Combinations of methods targeted at managing symptoms and preventing recurrence are used to treat headaches and migraines during menopause. Here are a few regularly used therapy options:
- Keep a consistent sleep pattern: To create a healthy sleep schedule, aim for regular bedtimes and wake-up times.
- Reduce stress: Use relaxation methods to reduce your stress levels, such as yoga, meditation, and deep breathing exercises.
- Remain hydrated: To avoid dehydration, which can lead to headaches, drink enough water throughout the day.
- Recognise and prevent triggers: Keep a headache journal to track your triggers, such as particular foods, environments, or stressors.
- Make an effort to limit or prevent exposure to these triggers.
- Exercise frequently: As tolerated, engage in regular physical activity because it can lessen headache frequency and intensity. Intense exertion should be avoided when experiencing a headache, though.
Over-the-counter pain relievers: Nonsteroidal anti-inflammatory medicines (NSAIDs), such as ibuprofen or aspirin, can be used to treat mild to moderate headaches. Always observe the dose recommendations and instructions.
Medications on prescription:
- Triptans: These drugs are designed to treat migraines only, and they operate by tightening blood vessels and lowering inflammation. They come in a number of different forms, including as tablets, nasal sprays, and injections.
- Preventive medications: Beta blockers, antiepileptic medications, or tricyclic antidepressants, may be prescribed by your doctor if headaches or migraines are frequent or severe. Regular use of these drugs helps to lessen headache frequency and severity.
- HRT: Hormone replacement treatment is sometimes prescribed for women to treat the symptoms of menopause, such as migraines. Hormonal variations that cause headaches can be stabilised with oestrogen supplementation with HRT. However, the choice to use HRT should only be made after thorough deliberation and consultation with a medical expert, taking into account unique circumstances and potential hazards.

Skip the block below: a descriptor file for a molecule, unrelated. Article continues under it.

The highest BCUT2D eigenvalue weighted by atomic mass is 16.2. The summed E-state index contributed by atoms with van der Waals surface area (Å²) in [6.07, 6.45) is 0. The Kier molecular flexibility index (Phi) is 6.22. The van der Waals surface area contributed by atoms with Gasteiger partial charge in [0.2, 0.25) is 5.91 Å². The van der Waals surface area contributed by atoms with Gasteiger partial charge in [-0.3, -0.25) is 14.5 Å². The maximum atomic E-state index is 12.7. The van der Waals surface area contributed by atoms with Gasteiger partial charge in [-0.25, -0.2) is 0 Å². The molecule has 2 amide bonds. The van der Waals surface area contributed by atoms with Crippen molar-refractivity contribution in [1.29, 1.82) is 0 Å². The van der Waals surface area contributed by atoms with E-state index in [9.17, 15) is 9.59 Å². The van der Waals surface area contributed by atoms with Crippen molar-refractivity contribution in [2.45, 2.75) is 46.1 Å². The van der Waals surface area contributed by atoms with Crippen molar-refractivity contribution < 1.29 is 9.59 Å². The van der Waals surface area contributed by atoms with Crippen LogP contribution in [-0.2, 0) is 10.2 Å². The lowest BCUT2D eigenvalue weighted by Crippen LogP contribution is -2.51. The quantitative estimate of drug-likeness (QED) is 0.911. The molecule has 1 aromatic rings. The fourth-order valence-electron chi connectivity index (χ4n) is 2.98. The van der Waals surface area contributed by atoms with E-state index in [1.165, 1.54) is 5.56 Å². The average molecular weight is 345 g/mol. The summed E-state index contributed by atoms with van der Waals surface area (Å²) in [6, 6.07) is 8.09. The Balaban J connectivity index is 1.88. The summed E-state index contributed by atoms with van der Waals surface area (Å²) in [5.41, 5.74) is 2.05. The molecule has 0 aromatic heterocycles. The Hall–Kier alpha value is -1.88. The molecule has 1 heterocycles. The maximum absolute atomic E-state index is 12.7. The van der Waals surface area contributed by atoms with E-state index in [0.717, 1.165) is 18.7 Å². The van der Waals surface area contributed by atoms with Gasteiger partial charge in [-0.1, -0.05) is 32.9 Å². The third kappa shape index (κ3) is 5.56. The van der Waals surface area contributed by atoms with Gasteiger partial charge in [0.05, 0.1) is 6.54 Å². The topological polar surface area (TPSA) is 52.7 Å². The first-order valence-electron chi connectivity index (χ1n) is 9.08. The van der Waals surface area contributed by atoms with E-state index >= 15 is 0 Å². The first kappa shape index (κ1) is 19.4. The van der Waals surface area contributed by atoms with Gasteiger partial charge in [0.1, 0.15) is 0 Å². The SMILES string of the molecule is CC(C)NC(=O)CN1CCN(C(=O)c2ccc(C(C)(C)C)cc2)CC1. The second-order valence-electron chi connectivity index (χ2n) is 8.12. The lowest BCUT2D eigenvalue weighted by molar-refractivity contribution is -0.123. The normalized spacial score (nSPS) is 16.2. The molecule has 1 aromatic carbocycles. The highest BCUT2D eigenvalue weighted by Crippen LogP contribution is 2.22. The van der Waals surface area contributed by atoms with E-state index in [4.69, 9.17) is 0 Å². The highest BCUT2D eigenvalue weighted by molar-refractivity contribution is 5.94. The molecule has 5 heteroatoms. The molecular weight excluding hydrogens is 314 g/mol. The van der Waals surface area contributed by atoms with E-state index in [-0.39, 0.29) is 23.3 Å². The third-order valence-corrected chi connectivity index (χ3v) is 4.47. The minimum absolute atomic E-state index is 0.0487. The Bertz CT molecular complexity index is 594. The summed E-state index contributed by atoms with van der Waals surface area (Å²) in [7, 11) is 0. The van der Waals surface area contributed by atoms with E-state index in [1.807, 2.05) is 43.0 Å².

- Alternative and complementary therapies: Acupuncture, biofeedback, relaxation methods, and herbal supplements are examples of complementary therapies that some people use to treat their headaches or migraines. A healthcare expert should be consulted before utilising these remedies because there isn’t enough data to support their efficacy.
- Botulinum toxin (Botox) injections: Injections may occasionally be used to treat chronic migraines as a preventive measure. These injections, which are given by a medical expert, can lessen the frequency and intensity of migraine attacks.
Working with a healthcare professional to create a specialised treatment plan based on the severity, frequency, and features of your headaches or migraines is essential. This practitioner could be your GP or a headache specialist. They can assess your symptoms, pinpoint the causes, and make individualised therapy recommendations.
National Migraine Centre
For more information about migraines, we recommend the National Migraine Centre.
They offer a range of free resources including factsheets, headache diaries and the award-winning Heads Up podcast all produced by leading headache doctors and researchers.
As a not-for-profit charity, the National Migraine Centre partner with world class headache specialists who choose to work for a fraction of NHS and private rates. They offer both donation-based and fixed-fee appointments with experts from the comfort of your own home.